The recall formation the day before day 11 was quick. The Black Hats inspected our helmets. They wanted to make sure they’re in good working condition.
Day 11: first day of actual jumps. I texted my pastor this past weekend that training was now done. The jumps we were about to do were for reals. C-130. Over 125 knots. 1250 feet high. Leap of faith! My pastor replied “God’s grace is sufficient.” I agreed.
At 0400 hrs, we were already on the cables for accountability check. We then double timed to the airfield, which is only about a mile from the company staging area.
The pre-jump session consisted of reviews of malfunctions class, emergency landing techniques, parachute landing falls and mock door exits. Special attention was placed on static line control, activation of chute inside the plane, jump refusals, and airplane emergency landing procedures.
Then came the harness shed. Misery spells the harness shed. The sun had not risen yet. We picked up our chutes. T-10 delta and reserve. Double timed. Rigged up. This was where the misery started. Torture on the shoulders. Shock on the groin. “Toe to toe, heel to heel. Feet and knees together. Don’t fall asleep.” The Black Hats drilled this into us. Twelve hours. Yes, that’s right, twelve hours of sitting in chalk order, JMPI’d (Jump Master Personal Inspection), and front-rear inspected! The wind would not calm down to under 13 mph. We had to wait. I have to admit, however, that the jump masters took their jobs seriously. Every inch of our equipment was meticulously inspected. Riggers were summoned and consulted with from time to time. But did I mention twelve hours! So finally, around 1700 hrs, we loaded up the plane.
You know who are scared just by looking at people. I certainly made my observations. For one I was able to objectively watch myself. My heart beat what seemed like a 100-meter dash. My breathing rapid. I felt my knees on the verge of buckling. The worst part was the loud deep buzz of the C-130 turbo engines. Hot air blowing against our faces as we marched towards the “Hercules.” We settled in the aircraft like sardines. The fumes made me nauseated. And that noise, oh, it just made it so horrific. I turned to the 2LT next to me and said, “I’m petrified, horrified, mortified, and scared to death but I’m gonna do it anyway!”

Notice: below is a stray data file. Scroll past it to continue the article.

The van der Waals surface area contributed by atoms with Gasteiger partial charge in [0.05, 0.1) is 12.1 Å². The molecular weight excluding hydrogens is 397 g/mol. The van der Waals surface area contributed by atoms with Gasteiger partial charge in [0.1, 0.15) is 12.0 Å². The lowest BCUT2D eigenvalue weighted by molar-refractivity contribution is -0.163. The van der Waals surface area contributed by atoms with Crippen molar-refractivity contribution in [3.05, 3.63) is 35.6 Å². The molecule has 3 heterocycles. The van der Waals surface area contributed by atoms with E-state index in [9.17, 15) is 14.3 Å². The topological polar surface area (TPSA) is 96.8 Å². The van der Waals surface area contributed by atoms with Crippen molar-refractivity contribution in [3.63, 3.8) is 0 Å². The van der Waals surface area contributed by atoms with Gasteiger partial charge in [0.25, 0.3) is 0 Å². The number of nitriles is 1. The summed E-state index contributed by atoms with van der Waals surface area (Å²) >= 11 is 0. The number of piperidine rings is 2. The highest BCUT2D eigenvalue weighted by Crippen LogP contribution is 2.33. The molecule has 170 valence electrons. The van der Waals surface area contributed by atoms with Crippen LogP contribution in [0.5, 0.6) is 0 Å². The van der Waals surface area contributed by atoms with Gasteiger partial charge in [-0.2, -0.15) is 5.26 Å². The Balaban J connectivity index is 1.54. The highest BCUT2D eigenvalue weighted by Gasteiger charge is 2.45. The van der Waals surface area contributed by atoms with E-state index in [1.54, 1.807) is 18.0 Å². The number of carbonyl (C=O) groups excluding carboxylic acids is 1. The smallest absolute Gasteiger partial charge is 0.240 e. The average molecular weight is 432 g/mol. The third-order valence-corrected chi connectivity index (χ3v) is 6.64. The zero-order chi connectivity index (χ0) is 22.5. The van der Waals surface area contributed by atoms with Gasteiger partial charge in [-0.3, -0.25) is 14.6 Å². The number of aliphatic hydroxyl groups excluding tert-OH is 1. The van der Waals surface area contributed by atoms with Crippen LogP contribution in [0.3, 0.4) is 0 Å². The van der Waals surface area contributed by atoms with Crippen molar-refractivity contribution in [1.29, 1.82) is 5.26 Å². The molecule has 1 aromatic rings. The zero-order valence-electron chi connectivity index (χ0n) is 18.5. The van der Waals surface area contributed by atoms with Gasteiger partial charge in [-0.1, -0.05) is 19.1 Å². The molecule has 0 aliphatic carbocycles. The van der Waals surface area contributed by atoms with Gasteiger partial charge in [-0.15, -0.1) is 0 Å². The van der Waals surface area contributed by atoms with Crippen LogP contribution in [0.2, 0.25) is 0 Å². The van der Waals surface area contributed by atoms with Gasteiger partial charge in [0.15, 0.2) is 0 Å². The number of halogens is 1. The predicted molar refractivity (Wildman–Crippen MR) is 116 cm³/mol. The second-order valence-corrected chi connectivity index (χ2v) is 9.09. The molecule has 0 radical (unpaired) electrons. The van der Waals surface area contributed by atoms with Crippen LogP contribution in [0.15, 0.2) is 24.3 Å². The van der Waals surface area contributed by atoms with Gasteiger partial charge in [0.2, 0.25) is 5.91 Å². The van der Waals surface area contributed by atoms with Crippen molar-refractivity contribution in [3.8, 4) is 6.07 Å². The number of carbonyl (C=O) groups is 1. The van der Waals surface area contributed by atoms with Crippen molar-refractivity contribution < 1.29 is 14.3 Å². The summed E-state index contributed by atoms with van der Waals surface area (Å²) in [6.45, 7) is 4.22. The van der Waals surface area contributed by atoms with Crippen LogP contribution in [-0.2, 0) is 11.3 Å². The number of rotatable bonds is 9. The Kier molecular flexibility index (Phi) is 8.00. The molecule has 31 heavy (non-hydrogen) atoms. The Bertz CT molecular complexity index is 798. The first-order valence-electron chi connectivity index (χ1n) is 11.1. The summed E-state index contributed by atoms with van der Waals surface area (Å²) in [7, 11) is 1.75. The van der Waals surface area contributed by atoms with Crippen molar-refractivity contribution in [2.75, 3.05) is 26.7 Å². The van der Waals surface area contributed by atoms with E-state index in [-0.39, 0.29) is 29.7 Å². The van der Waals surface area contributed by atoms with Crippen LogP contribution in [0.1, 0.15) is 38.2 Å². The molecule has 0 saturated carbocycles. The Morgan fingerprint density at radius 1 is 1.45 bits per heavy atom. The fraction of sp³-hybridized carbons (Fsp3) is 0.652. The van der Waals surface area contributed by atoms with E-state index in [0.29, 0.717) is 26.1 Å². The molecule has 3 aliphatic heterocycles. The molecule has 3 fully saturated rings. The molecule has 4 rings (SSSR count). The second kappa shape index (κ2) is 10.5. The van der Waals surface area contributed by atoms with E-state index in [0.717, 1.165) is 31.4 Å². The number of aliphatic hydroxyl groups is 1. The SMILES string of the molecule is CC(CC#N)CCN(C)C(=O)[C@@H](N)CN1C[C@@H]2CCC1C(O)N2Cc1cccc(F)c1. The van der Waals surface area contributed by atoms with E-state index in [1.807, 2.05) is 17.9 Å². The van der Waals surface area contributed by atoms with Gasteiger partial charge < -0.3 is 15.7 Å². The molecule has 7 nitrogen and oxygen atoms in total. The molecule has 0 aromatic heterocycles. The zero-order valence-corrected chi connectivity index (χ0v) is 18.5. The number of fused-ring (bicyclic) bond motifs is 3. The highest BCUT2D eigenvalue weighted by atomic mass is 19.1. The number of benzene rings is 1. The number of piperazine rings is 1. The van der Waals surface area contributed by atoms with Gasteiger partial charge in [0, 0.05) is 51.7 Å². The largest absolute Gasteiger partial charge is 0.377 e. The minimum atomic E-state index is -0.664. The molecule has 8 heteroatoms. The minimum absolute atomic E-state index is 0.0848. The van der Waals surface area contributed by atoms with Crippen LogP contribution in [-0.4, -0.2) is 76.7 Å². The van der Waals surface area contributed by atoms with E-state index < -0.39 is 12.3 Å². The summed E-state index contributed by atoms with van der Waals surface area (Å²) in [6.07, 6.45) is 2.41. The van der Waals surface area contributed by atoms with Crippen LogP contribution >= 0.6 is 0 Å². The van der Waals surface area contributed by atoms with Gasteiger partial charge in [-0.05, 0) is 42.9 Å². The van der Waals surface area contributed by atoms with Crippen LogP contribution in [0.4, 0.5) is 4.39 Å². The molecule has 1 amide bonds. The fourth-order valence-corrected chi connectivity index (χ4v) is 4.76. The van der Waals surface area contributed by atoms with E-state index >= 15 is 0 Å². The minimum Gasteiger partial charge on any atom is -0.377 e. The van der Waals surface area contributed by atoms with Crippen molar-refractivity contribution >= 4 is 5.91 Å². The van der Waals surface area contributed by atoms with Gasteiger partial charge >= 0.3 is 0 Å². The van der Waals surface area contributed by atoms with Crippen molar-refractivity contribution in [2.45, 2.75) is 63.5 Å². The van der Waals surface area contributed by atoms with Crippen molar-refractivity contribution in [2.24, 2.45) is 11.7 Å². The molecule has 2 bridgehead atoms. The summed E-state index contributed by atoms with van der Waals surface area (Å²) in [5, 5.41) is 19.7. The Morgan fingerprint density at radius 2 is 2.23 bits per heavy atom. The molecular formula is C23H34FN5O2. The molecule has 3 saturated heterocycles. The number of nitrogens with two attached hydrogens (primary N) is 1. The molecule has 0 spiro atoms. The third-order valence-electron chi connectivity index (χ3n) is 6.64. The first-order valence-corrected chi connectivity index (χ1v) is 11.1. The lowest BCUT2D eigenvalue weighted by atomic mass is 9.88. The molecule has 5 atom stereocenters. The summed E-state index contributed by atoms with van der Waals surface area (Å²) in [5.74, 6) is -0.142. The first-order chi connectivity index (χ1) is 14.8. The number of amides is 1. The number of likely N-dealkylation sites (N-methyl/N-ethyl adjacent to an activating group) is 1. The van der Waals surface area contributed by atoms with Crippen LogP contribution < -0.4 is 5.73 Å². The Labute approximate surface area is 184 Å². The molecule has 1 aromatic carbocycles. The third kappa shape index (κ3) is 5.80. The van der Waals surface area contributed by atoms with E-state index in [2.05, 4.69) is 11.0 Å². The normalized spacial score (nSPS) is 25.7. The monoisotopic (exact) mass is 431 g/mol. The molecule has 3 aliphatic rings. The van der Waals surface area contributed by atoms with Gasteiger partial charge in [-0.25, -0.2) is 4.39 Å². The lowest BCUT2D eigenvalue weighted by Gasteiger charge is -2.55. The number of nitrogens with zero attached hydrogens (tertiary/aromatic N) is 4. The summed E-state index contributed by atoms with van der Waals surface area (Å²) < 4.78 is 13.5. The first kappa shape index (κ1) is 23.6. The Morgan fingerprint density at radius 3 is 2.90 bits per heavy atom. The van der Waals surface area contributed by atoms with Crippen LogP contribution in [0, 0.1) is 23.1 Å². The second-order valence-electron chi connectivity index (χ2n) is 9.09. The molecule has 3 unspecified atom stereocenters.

One of the cadences we sing during PTs came to mind:
“C-130 rolling down the strip,
64 troopers gonna take a little trip;
Mission top secret, destination unknown
Don’t even know if we’re ever coming home;
Stand up, hook up, shuffle to the door
Jump right out and count to four;
If my main don’t open wide
I’ve got a reserve by my side;
If that one should fail me too
Look up, below! I’m coming through!
If I die on the old drop zone,
Box me up and ship me home;
Lay my wings upon my chest,
Tell my momma I’d done my best!”
Isn’t that neat? Yeah, what a comfort, right? As I’ve noted earlier, really, my ultimate parachute is God above who is the controller of everything in this universe. So I prayed what the Psalmist David claimed: “The Lord is my light and my salvation, whom shall I fear; the Lord is the strength of my life, of whom shall I be afraid!”
We circled the drop zone again. “This is horrible!” I quietly complained. No one was going to hear me anyway, not in that noise, no. But I knew God did, so I prayed. “Lord, please let the wind die down so we can finally jump out!” Then the wind obeyed.
Jump Master: “One minute!”
Jumpers (in unison): “One minute!”
That was a long one minute.
Jump Master: “30 seconds!”
Jumpers: “30 seconds!”
That was the longest 30 seconds of my life!
Jump Master: “Green light, go!”
The jumpers, on the left door of the aircraft, thirteen of them all before me, one by one disappeared into the horizon. I saw everything. Then it was my turn. I was the last jumper on the left door. No one was going out of the right door. Right, because it would not open completely. (We’re in sequestration, it’s gonna be a while ’til that’s fixed!) So, my turn! I was the last jumper! Eye to eye with the Jump Master. Handed my static line to him. Sharply turned to the door. Eyes on the horizon. Stepped towards the door. Kicked up with the other leg. Whoosh! Head tucked in to chest. Arms tight to the side. Hands on the sides of my reserve. I was out of the plane. In a split second I had a meeting with a big wave of air that threw me completely perpendicular in relation to where I directed my body to go. I’m trying to describe being thrown out of a steel tube flying at the speed of 149.601 miles per hour. The only nagging insane fact is: I was actually doing it on purpose!